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Everyone talks about attracting more women talent, but I rarely hear conversations about retaining talent.

Stephanie Poole

BEng, DipED, PEng, PMP
Energy Efficiency Engineer

Stephanie is a professional engineer with a wide range of project experience, including performing energy efficiency audits, coordinating project implementations, and commissioning. Recently, she has been focused on low-carbon energy studies and is currently coordinating the implementation of a deep energy retrofit that aims to reduce the GHG emissions on four multi-unit residential buildings by greater than 80%. Stephanie also has a diploma in teaching and is currently involved in course development and teaching for CIET, the BC Hydro Energy Manager Training program and the UBC Clean Energy Engineering program.

This International Women’s Day, I wanted to talk about something I’ve been reflecting on lately. I recently learned that while women graduating with engineering degrees has increased by 7% in the last 10 years, 10% fewer women are retained than men in the same timeframe (according to the Society of Women Engineers). Everyone talks about attracting more women talent, but I rarely hear conversations about retaining the talent we already have in the workplace, so I thought I’d shed some light on this issue.

Early in my career, I worked at a company that could best be described as having “an old boys club” culture. Meetings were often held over drinks at the local sports bar, inappropriate jokes were made, and work-life balance was non-existent. Everyone worked 12-hour days, and your bonus was based not only on your performance but also on your ranking in the company. This meant that to excel; you didn’t just need to do a good job; you needed to be better than everyone else. Not exactly a recipe for effective collaboration and teamwork. Of course, I didn’t think of that at the time. As a young engineer, I was eager to fit into this culture and make a name for myself, so I adjusted my life, personality and interests. Spoiler alert: It wasn’t sustainable, and I felt burnt out, bitter and ready for a change. And I did just that. I completely changed industries and found that not all engineering industries or companies are created equal.

It wasn’t until many years later that I realized why I was so unhappy there. Imagine starting in a company; you are young, impressionable, and the only woman. People assume you are the new receptionist and are amazed when you tell them you are an engineer. It was fun at first. You are the only one; you feel special. But your teammates don’t respect you the way they respect your male counterparts. You have to earn it, and prove that you are meant to be there. So, you do. You treat this as a challenge like every other career step. People doubt you, so you prove them wrong and are proud. Eventually, they respect you. They come to you to ask questions. You feel like you’ve made it. But here’s the thing. They respect you because you are now “one of the guys.” You don’t get to be the real ‘you’ in this company. You don’t get to have emotions. You have to be calm, calculated, and always on the ball. Your male boss gets upset in a meeting, and everyone brushes it off. He is having a bad day; it happens. But you know that if you ever reacted in that way, your colleagues would lose respect for you. They would say you are emotional because you are a woman and that maybe you shouldn’t be here. So, you don’t react, you don’t get upset, you don’t laugh, you aren’t silly, you aren’t sad, and you don’t have bad days. And it’s exhausting. You are burnt out, and you feel alone. You don’t feel safe to be you. And eventually, it’s too much. It’s not worth it anymore, and you decide to leave.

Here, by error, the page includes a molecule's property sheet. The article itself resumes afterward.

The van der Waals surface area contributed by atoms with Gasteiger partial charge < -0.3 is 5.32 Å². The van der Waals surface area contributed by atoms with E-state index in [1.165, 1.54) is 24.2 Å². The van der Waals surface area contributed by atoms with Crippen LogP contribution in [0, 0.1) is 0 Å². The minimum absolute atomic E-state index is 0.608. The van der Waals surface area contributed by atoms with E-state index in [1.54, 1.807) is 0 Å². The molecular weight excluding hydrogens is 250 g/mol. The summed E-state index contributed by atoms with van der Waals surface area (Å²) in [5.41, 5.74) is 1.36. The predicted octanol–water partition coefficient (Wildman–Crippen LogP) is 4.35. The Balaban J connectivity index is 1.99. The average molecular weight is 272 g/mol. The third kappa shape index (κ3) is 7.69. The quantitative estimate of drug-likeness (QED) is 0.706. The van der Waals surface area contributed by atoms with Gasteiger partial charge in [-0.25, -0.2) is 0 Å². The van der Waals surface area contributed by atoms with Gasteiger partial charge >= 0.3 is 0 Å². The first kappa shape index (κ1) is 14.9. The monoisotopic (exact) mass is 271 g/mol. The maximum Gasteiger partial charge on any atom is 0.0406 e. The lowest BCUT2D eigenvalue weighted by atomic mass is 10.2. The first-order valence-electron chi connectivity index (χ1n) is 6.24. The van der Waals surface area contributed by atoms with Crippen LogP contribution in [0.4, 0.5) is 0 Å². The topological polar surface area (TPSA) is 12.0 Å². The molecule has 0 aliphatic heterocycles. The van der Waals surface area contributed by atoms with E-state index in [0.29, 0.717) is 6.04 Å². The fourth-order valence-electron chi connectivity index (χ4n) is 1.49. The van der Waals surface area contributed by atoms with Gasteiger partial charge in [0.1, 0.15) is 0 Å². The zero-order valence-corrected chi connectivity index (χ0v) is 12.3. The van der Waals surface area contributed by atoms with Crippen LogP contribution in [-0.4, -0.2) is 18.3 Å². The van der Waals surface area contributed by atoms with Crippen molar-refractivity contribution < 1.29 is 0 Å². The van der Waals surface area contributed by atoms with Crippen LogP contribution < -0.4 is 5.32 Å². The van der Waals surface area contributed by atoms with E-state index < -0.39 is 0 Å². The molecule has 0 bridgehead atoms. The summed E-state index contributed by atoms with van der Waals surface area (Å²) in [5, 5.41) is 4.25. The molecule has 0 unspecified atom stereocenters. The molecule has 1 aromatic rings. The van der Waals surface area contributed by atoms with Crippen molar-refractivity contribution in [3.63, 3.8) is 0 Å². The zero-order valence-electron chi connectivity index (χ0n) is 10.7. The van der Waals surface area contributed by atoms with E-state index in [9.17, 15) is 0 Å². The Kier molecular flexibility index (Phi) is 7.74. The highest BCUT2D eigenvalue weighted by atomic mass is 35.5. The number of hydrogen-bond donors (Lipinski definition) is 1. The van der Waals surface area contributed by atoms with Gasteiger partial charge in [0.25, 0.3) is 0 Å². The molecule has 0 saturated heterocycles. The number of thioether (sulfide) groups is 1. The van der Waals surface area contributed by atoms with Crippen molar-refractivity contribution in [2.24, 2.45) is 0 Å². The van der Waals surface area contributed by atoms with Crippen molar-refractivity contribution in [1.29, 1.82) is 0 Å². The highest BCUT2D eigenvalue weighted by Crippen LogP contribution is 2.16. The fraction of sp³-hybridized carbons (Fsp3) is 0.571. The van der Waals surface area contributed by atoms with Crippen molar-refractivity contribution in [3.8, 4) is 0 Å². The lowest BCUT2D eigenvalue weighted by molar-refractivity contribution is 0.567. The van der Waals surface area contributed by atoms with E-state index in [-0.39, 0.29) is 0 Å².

Unfortunately, this experience is one I often hear from my female colleagues and friends who work in male-dominated industries. But this culture is changing, and while some industries are slower to adapt than others, you’ll find the more innovative industries like automation and sustainability are on the cutting edge. They are unlearning the old and building a new culture. A culture that allows you to bring your whole self to work. A culture that celebrates diversity rather than expecting everyone to act the same. A culture that respects you and your opinions regardless of race, age, or gender. A culture that normalizes and celebrates work-life balance. And the funny thing is, it’s not just women that this culture shift is beneficial for; it’s everyone. Being able to be authentic at work makes you feel safe and valued. You trust your team members and are more comfortable asking the hard questions, speaking up when you have an idea or having a conversation when you need support. And you know what happens when people feel that way? They are more productive, and the teams perform better.

So, if you want to see more women in your workplace, I advise this. Look at the gender disparity in your senior team members. Are you creating an environment where everyone feels safe to speak up, contribute and ask for help? And if they do speak up, are you listening?

If you feel burnt out and frustrated in this culture, know that you aren’t alone and that maybe you aren’t the problem. Maybe you just need to find somewhere that is a better fit, or maybe you need to reshape the culture. 

A blast from the past from Stephanie in this interview still has a great message.

Job Crafting Unleashes New Engineering Talent

Eventually, a job came around that combined all of my passions and allowed me to work in an industry where I felt I was truly making a difference.